1. Defining the Winter War between the Soviet Union and Finland, the Battle of Suomussalmi saw 11,500 Finns defeat approximately 50,000 Soviets in a prime example of how a smaller and better-organized force can surpass a numerically superior enemy
Beginning on November 30, 1939, three months after the formal beginnings of World War Two, the Winter War saw the Soviet Union declare war and attempt to seize Finnish territory with a mind towards establishing a puppet communist government. Advancing on Suomussalmi on December 7, the Finns withdrew without contest to the opposite shores of Lakes Niskanselkä and Haukiperä to await the Soviet offensive. Failing to cross the lakes the following day, the Soviets subsequently sought to circumvent the obstacles and attack the Finnish positions from the northwest. Similarly failing, the encouraged Finns were reinforced on December 9 by additional soldiers and initiated a counter-offensive to retake Suomussalmi.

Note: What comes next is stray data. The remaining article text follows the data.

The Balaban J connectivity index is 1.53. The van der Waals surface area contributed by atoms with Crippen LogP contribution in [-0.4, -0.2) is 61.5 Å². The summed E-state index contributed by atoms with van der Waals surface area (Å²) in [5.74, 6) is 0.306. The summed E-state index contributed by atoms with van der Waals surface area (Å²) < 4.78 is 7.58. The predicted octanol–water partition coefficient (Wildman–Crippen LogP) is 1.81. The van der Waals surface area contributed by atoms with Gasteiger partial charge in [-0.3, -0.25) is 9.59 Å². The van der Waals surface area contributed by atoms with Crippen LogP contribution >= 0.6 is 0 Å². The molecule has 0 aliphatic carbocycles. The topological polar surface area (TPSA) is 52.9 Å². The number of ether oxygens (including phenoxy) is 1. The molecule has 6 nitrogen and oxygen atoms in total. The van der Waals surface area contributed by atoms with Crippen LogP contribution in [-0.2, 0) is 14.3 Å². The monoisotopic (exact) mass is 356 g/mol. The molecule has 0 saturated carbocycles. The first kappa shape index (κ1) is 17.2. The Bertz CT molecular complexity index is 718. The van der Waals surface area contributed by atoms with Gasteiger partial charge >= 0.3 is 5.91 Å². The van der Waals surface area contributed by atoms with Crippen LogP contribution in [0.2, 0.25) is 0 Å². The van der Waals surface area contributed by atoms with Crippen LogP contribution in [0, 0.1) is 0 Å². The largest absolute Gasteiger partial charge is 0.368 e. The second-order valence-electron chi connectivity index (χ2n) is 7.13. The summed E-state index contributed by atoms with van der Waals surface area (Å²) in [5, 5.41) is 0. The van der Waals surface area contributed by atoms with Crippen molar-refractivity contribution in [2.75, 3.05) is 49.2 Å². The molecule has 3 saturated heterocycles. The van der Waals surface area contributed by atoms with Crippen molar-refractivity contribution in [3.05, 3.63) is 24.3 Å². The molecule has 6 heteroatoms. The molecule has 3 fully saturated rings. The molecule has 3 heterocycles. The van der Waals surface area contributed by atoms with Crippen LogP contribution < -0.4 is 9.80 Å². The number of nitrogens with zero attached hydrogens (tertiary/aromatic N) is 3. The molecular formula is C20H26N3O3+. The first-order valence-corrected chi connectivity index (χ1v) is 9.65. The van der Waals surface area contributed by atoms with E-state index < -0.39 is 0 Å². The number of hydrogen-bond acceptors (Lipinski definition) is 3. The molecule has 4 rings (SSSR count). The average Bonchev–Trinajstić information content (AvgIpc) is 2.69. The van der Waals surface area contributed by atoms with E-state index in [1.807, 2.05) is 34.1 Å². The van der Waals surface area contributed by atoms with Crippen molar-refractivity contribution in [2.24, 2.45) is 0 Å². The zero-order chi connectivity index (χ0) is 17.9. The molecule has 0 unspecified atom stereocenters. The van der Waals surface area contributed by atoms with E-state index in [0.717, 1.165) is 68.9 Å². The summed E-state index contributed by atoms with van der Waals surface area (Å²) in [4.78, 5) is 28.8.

Continually failing in their attacks against the outnumbered Finnish, on December 27 the Finns triumphed and broke the Soviet lines to retake the village. Retreating in panic, the Finns pursued and rolled up supporting regiments of Soviets, pushing them all the way back to the Russian border. Providing a decisive morale boost for the outgunned Finnish army, capturing a huge quantity of valuable equipment in the process, the Soviet Union was forced to reorganize and commit far greater resources than they had originally planned to the campaign. Losing less than two thousand of their own, the Finns had successfully killed almost thirty thousand Soviets and captured more than two thousand more.
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